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Mozambique: Scholarship Students Kicked Out of Sudanese University

Five out of 30 Mozambican students enrolled at the African International University in Sudan with scholarships have returned to their home country. In April 2012, they signed and shared a complaint [pt] on social media regarding the social and financial difficulties they were facing in Sudan.

In the letter, published [pt] on April 27 on the Facebook profile ‘Moçambicanos no Sudão’ (Mozambicans in Sudan), the students – sent abroad by Muslim charity organizations – requested their government's intervention for the resolution of a situation perceived as “extremely chaotic”:

falta de fundos para pagamento de vistos de estadia, propinas, material escolar, material de higiene individual, seguro de saúde, e não deixando de lado a falta da variação alimentar, visto que os estudantes têm único tipo de alimentação de um de Janeiro a trinta e um de Dezembro de cada ano, Arroz e um caril muito esquisito (batata doce e abóbora).

Lack of funds to pay for visa permits, enrollment fees, school supplies, supplies for personal hygiene, health insurance, and not to mention the absence of a diversified menu, as students have had the same meal from January 1 to December 31, each year: rice and a very weird relish (made of sweet potato and pumpkin).
Khartoum University Library, Sudan. Photo by Book Aid International on Flickr (CC BY-NC-ND 2.0)

Khartoum University Library, Sudan. Photo by Book Aid International on Flickr (CC BY-NC-ND 2.0)

The students's complaint generated a stir [pt] in Mozambique's national press and social media, which made the University urge the students to write a new document [pt], denying their previous statements.

The students, who refused to give into Sudanese pressure, were expelled from the University and sent back to Mozambique on June 29.

After seven hours at Maputo's International Airport with nowhere to go, the students were welcomed and lodged by the Youth Parliament (PJ), a non-governmental organization which became their most visible supporting figure [pt]. During a press conference at the Youth Parliament headquarters, the students spoke about the conditions they had faced and a possible connection to Al-Qaeda in Sudan.

Students kicked out of Sudan. Photo by Víctor Bulande, used with permission.

Students kicked out of Sudan. Photo by Víctor Bulande, used with permission.

Social media was full of criticism regarding the government of Mozambique and its distant attitude to the issue. Minister of Education Zeferino Martins [pt] stated the government “has no responsibility towards scholarship holders studying in Sudan, since those young Mozambican citizens went abroad financed by Muslim organizations to pursue religious education.”

Students go to Sudan intermediated by individuals linked to Muslim religious organizations based in Mozambique, mainly in the capital Maputo. According [pt] to the Ministry of Education, the students in question received symbolic support from the Sautul Islam organization.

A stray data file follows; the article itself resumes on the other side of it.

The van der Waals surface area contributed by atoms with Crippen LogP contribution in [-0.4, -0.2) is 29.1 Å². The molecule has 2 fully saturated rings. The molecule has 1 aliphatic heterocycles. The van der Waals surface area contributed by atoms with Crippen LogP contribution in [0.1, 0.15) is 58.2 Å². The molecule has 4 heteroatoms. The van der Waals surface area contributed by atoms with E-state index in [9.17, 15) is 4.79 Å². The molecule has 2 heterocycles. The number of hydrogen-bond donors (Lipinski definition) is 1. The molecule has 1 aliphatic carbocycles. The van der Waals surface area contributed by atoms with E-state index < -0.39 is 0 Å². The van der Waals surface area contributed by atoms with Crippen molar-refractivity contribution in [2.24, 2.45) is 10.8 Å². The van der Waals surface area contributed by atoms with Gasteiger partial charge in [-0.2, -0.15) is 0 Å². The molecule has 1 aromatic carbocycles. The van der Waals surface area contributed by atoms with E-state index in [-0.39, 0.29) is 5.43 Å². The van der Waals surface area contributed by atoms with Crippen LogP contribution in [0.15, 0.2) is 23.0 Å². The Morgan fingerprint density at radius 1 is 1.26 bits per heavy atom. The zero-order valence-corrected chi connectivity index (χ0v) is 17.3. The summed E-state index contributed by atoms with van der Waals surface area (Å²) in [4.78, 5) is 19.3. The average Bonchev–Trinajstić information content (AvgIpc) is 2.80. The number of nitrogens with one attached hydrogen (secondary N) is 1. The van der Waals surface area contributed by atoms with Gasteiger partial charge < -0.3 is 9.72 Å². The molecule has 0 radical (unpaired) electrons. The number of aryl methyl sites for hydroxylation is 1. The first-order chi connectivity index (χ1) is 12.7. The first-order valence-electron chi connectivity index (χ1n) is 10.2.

Despite the minister's statement, the ‘Liga das ONGs de Moçambique’ (League of NGOs of Mozambique) published [pt] a note saying that the government should have taken a stand:

Admitindo que, eventualmente, os estudantes sejam vítimas das medidas de contenção de custos, seria importante [o Governo] ter um diálogo com eles e ajudá-los no desenho de cenários que possam mitigar o sofrimento dos estudantes.

If the students are eventually victims of measures to constrain costs, it is important for the government to establish a dialogue and help them come up with solutions to alleviate the students’ suffering.

And adds:

esta situação pode chamar a atenção para mudança ou revisão das políticas públicas com relação a atribuição das bolsas e as respectivas condições dai subjacentes.

This situation draws attention for the need to change or revise public policies related to awarding scholarships and the conditions scholarship holders may later face.

Similar cases have occured before, as pointed out anonimously by a Mozambican student in Vietnam in a comment to the article on @Verdade Newspaper. He deplores the “situation of students in Sudan, Algeria and Russia”.

Carlos Cantinho comments [pt] in another article:

os bolseiros na Argélia exigiram o que lhes prometeram (recambiaram-nos para casa) estes no Sudão que decerto estará entre os mais pobres dos pobres,e dizem que não tem a ver com o ministério da educação mas sim com as tais organizações islamicas (madrassas). Nos países civilizados quando se fazem estes protocolos de cooperação no domínio da educação (cumpre-se). Pelos vistos neste caso ninguém se responsabiliza.

Scholarship holders in Algeria demanded what they were promised (and they were sent back home). These ones in Sudan are probably the poorest among the poor, and the Ministry of Education says it's not their business, it's about the muslim organizations (the “madrassas”). In civilized countries, when they agree to cooperate in education, they act accordingly. But apparently in this case nobody will take responsibility.
This article was written by Rui Lamarques (@LamarquesRui).

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